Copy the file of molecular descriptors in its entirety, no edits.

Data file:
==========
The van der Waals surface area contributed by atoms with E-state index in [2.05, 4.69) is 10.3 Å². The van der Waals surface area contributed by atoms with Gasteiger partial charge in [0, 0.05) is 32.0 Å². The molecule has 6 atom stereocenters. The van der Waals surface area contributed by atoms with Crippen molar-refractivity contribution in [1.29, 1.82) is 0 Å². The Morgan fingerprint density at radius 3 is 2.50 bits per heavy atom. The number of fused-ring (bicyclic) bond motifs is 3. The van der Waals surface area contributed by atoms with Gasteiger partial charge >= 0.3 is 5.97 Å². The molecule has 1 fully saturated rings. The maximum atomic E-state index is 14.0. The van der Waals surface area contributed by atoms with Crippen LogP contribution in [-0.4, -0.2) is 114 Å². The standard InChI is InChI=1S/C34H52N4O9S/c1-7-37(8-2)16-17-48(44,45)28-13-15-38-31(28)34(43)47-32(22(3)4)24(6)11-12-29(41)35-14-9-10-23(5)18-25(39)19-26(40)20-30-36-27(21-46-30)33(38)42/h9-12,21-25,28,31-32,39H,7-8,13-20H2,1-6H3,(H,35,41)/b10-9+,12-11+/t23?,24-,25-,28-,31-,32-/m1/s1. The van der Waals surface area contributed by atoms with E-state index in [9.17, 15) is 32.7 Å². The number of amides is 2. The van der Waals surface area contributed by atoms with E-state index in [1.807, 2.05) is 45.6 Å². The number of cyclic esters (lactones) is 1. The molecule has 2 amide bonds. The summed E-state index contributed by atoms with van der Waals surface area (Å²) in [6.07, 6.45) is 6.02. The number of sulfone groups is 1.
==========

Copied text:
The van der Waals surface area contributed by atoms with E-state index in [2.05, 4.69) is 10.3 Å². The van der Waals surface area contributed by atoms with Gasteiger partial charge in [0, 0.05) is 32.0 Å². The molecule has 6 atom stereocenters. The van der Waals surface area contributed by atoms with Crippen molar-refractivity contribution in [1.29, 1.82) is 0 Å². The Morgan fingerprint density at radius 3 is 2.50 bits per heavy atom. The number of fused-ring (bicyclic) bond motifs is 3. The van der Waals surface area contributed by atoms with Gasteiger partial charge >= 0.3 is 5.97 Å². The molecule has 1 fully saturated rings. The maximum atomic E-state index is 14.0. The van der Waals surface area contributed by atoms with Crippen LogP contribution in [-0.4, -0.2) is 114 Å². The standard InChI is InChI=1S/C34H52N4O9S/c1-7-37(8-2)16-17-48(44,45)28-13-15-38-31(28)34(43)47-32(22(3)4)24(6)11-12-29(41)35-14-9-10-23(5)18-25(39)19-26(40)20-30-36-27(21-46-30)33(38)42/h9-12,21-25,28,31-32,39H,7-8,13-20H2,1-6H3,(H,35,41)/b10-9+,12-11+/t23?,24-,25-,28-,31-,32-/m1/s1. The van der Waals surface area contributed by atoms with E-state index in [9.17, 15) is 32.7 Å². The number of amides is 2. The van der Waals surface area contributed by atoms with E-state index in [1.807, 2.05) is 45.6 Å². The number of cyclic esters (lactones) is 1. The molecule has 2 amide bonds. The summed E-state index contributed by atoms with van der Waals surface area (Å²) in [6.07, 6.45) is 6.02. The number of sulfone groups is 1.